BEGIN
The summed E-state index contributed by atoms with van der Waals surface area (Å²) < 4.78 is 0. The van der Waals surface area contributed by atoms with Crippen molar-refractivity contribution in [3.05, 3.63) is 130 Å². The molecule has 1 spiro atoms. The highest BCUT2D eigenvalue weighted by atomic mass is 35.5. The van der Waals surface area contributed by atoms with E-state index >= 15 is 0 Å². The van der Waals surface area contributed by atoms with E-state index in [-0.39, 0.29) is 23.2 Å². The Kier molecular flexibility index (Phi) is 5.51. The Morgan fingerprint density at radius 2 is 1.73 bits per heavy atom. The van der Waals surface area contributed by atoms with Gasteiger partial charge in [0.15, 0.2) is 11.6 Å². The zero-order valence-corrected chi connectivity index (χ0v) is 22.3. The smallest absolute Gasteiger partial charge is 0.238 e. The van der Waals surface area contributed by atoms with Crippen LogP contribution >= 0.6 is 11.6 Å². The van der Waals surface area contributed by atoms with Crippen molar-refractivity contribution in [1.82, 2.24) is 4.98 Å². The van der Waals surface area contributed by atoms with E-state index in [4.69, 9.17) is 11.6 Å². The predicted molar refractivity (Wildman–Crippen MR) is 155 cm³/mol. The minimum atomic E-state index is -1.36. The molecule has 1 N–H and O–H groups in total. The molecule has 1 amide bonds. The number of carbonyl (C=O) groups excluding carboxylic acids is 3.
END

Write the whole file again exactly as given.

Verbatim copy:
The summed E-state index contributed by atoms with van der Waals surface area (Å²) < 4.78 is 0. The van der Waals surface area contributed by atoms with Crippen molar-refractivity contribution in [3.05, 3.63) is 130 Å². The molecule has 1 spiro atoms. The highest BCUT2D eigenvalue weighted by atomic mass is 35.5. The van der Waals surface area contributed by atoms with E-state index >= 15 is 0 Å². The van der Waals surface area contributed by atoms with E-state index in [-0.39, 0.29) is 23.2 Å². The Kier molecular flexibility index (Phi) is 5.51. The Morgan fingerprint density at radius 2 is 1.73 bits per heavy atom. The van der Waals surface area contributed by atoms with Gasteiger partial charge in [0.15, 0.2) is 11.6 Å². The zero-order valence-corrected chi connectivity index (χ0v) is 22.3. The smallest absolute Gasteiger partial charge is 0.238 e. The van der Waals surface area contributed by atoms with Crippen LogP contribution >= 0.6 is 11.6 Å². The van der Waals surface area contributed by atoms with Crippen molar-refractivity contribution in [1.82, 2.24) is 4.98 Å². The van der Waals surface area contributed by atoms with E-state index in [4.69, 9.17) is 11.6 Å². The predicted molar refractivity (Wildman–Crippen MR) is 155 cm³/mol. The minimum atomic E-state index is -1.36. The molecule has 1 N–H and O–H groups in total. The molecule has 1 amide bonds. The number of carbonyl (C=O) groups excluding carboxylic acids is 3.